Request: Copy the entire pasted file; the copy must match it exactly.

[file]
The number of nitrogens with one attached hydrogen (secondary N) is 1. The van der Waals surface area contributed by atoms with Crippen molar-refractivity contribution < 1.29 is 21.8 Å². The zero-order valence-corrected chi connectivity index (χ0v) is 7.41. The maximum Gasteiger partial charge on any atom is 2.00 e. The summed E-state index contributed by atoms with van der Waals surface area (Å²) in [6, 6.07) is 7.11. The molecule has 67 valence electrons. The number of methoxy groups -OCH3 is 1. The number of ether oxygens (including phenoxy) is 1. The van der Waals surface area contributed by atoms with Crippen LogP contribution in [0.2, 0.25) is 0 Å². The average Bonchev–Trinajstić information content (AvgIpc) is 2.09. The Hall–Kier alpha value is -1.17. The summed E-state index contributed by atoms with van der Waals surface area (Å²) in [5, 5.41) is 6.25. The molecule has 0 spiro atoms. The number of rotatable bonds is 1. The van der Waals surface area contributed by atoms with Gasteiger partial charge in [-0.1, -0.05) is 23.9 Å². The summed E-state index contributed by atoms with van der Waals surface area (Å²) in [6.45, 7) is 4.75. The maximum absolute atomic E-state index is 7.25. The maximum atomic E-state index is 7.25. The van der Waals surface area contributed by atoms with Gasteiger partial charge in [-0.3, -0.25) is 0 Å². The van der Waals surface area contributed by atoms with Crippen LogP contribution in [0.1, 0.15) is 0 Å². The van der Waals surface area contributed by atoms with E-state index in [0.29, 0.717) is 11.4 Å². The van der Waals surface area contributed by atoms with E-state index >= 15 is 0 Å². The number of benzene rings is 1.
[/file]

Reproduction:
The number of nitrogens with one attached hydrogen (secondary N) is 1. The van der Waals surface area contributed by atoms with Crippen molar-refractivity contribution < 1.29 is 21.8 Å². The zero-order valence-corrected chi connectivity index (χ0v) is 7.41. The maximum Gasteiger partial charge on any atom is 2.00 e. The summed E-state index contributed by atoms with van der Waals surface area (Å²) in [6, 6.07) is 7.11. The molecule has 67 valence electrons. The number of methoxy groups -OCH3 is 1. The number of ether oxygens (including phenoxy) is 1. The van der Waals surface area contributed by atoms with Crippen LogP contribution in [0.2, 0.25) is 0 Å². The average Bonchev–Trinajstić information content (AvgIpc) is 2.09. The Hall–Kier alpha value is -1.17. The summed E-state index contributed by atoms with van der Waals surface area (Å²) in [5, 5.41) is 6.25. The molecule has 0 spiro atoms. The number of rotatable bonds is 1. The van der Waals surface area contributed by atoms with Gasteiger partial charge in [-0.1, -0.05) is 23.9 Å². The summed E-state index contributed by atoms with van der Waals surface area (Å²) in [6.45, 7) is 4.75. The maximum absolute atomic E-state index is 7.25. The maximum atomic E-state index is 7.25. The van der Waals surface area contributed by atoms with Gasteiger partial charge in [-0.3, -0.25) is 0 Å². The van der Waals surface area contributed by atoms with Crippen LogP contribution in [0.1, 0.15) is 0 Å². The van der Waals surface area contributed by atoms with E-state index in [0.29, 0.717) is 11.4 Å². The van der Waals surface area contributed by atoms with E-state index >= 15 is 0 Å². The number of benzene rings is 1.